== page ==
Signs are these arguments are having some impact. California recently
deferred consideration of a Burma sanctions bill; Senator Pacheco plans to
re-work his Indonesia proposal to bring it into line with WTO rules. There
is also talk of a similar amendment to Massachusetts' Burma law.
That might settle the immediate dispute with the EU. But it could merely
encourage a switch to other, equally controversial, measures not prohibited
by WTO rules, such as state bans on investments in companies with business
links to countries accused of human rights abuses. Mr. Pacheco is
considering inserting such a ban in his Indonesia bill.
US supporters of sanctions laws do not accept they are ineffective or
self-defeating. They claim US state investment bans against South Africa
helped bring about its change of government, and recent anti-Burma laws
have prompted companies such as PepsiCo and Apple Compter to sever ties
with the country.
Opponents fear US President Clinton's imposition this week of federal
sanctions on Burma will add fuel to the fire. Some think his action will be
seen as vindicating sanctions, and encourage human rights groups and ethnic
communities to press state legislators to pass further discriminatory laws.
"There is a danger that any group which cares about political conditions
anywhere in the world will be pushing its own sanctions proposal, directed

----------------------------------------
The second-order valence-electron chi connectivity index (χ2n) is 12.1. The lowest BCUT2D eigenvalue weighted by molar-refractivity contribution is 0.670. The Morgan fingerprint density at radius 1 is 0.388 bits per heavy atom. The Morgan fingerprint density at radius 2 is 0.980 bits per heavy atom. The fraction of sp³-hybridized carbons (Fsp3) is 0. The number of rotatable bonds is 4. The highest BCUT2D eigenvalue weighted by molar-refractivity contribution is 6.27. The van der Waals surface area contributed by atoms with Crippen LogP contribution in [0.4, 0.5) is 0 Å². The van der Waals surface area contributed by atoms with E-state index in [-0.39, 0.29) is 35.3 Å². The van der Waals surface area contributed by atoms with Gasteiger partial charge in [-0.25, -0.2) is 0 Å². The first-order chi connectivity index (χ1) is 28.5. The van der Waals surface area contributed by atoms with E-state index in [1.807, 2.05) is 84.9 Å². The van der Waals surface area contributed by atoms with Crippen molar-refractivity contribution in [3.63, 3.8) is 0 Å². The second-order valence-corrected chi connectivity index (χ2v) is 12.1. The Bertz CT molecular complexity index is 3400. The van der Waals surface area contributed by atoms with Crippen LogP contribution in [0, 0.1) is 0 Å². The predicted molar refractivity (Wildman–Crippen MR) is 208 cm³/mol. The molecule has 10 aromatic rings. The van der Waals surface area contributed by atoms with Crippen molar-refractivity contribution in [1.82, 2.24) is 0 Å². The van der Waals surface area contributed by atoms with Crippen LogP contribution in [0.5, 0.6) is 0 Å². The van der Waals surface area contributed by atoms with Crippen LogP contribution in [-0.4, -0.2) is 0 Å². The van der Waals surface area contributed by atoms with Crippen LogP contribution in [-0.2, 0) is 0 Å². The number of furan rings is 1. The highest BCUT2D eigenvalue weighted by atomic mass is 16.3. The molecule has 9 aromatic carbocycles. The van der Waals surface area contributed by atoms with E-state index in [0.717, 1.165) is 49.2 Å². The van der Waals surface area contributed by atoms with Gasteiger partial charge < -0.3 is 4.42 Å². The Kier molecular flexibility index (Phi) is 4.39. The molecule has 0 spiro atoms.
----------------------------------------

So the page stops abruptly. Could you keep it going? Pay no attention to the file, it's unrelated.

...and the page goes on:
against Greece, Turkey, Pakistan or wherever," says Mr. Tod Malan, head of
the Organisation for International Investment, a Washington-based body
which represents multinational companies.
Opponents say state sanctions laws are unconstitutional becuse they
encroach on the federal government's right to determine foreign policy.
They claim the administration could easily halt such legislation by
challenging it in court, but has shrunk from doing so.
"Washington is scared to death because it does not want to be accused of
being soft on human rights," says one state government official. Some
observers believe controversies about foreign campaign contributions have
also weakened the administration's will to act.
"If President Clinton sued Massachusetts over its Indonesia sanctions
bill," said one, "his political opponents might allege that he was doing so
because Indonesian interests had helped fund his re-election campaign."
But unless Washington decides to lay down the law, some companies believe
their only hope of stemming the sanctions tide may be to turn to the US
Washington's imposition of economic sanctions against Burma amounts to
interference in Rangoon's internal affairs, Vietnam said yesterday, Reuter
reports from Hanoi.
Economic sanctions were contrary both to the principles of equality and
mutual benefit and the global trend in international relations, the
Vietnamese foreign ministry declared. On Tuesday, the US said it would ban
new investment by American companies in Burma because of what Washington
described as deepening politial repression by the ruling State Law and
Order Restoration Council (Slorc).
Slorc has been accused by human rights groups and western governments of